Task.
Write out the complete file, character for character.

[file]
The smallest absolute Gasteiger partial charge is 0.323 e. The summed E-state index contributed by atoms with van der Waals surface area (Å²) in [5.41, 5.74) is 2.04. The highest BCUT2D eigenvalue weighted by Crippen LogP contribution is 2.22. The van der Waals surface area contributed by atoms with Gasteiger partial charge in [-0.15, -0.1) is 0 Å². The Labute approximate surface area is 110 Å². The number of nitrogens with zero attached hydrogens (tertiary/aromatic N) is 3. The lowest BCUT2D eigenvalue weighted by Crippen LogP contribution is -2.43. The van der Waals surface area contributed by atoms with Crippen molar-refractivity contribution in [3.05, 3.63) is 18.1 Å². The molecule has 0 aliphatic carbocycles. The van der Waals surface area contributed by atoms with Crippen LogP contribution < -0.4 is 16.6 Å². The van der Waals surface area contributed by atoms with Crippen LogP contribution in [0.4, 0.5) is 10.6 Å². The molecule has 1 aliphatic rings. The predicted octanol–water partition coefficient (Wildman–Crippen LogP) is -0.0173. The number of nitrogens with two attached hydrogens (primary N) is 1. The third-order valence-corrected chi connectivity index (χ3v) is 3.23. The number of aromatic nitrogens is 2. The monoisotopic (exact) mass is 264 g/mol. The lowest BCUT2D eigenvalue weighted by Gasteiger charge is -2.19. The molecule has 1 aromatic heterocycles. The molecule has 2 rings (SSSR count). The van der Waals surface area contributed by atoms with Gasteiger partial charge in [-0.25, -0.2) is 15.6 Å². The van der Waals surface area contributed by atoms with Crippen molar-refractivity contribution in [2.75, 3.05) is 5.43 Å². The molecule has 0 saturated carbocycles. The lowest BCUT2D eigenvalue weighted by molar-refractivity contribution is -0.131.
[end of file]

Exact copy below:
The smallest absolute Gasteiger partial charge is 0.323 e. The summed E-state index contributed by atoms with van der Waals surface area (Å²) in [5.41, 5.74) is 2.04. The highest BCUT2D eigenvalue weighted by Crippen LogP contribution is 2.22. The van der Waals surface area contributed by atoms with Gasteiger partial charge in [-0.15, -0.1) is 0 Å². The Labute approximate surface area is 110 Å². The number of nitrogens with zero attached hydrogens (tertiary/aromatic N) is 3. The lowest BCUT2D eigenvalue weighted by Crippen LogP contribution is -2.43. The van der Waals surface area contributed by atoms with Crippen molar-refractivity contribution in [3.05, 3.63) is 18.1 Å². The molecule has 0 aliphatic carbocycles. The van der Waals surface area contributed by atoms with Crippen LogP contribution < -0.4 is 16.6 Å². The van der Waals surface area contributed by atoms with Crippen LogP contribution in [0.4, 0.5) is 10.6 Å². The molecule has 1 aliphatic rings. The predicted octanol–water partition coefficient (Wildman–Crippen LogP) is -0.0173. The number of nitrogens with two attached hydrogens (primary N) is 1. The third-order valence-corrected chi connectivity index (χ3v) is 3.23. The number of aromatic nitrogens is 2. The monoisotopic (exact) mass is 264 g/mol. The lowest BCUT2D eigenvalue weighted by Gasteiger charge is -2.19. The molecule has 1 aromatic heterocycles. The molecule has 2 rings (SSSR count). The van der Waals surface area contributed by atoms with Gasteiger partial charge in [-0.25, -0.2) is 15.6 Å². The van der Waals surface area contributed by atoms with Crippen molar-refractivity contribution in [2.75, 3.05) is 5.43 Å². The molecule has 0 saturated carbocycles. The lowest BCUT2D eigenvalue weighted by molar-refractivity contribution is -0.131.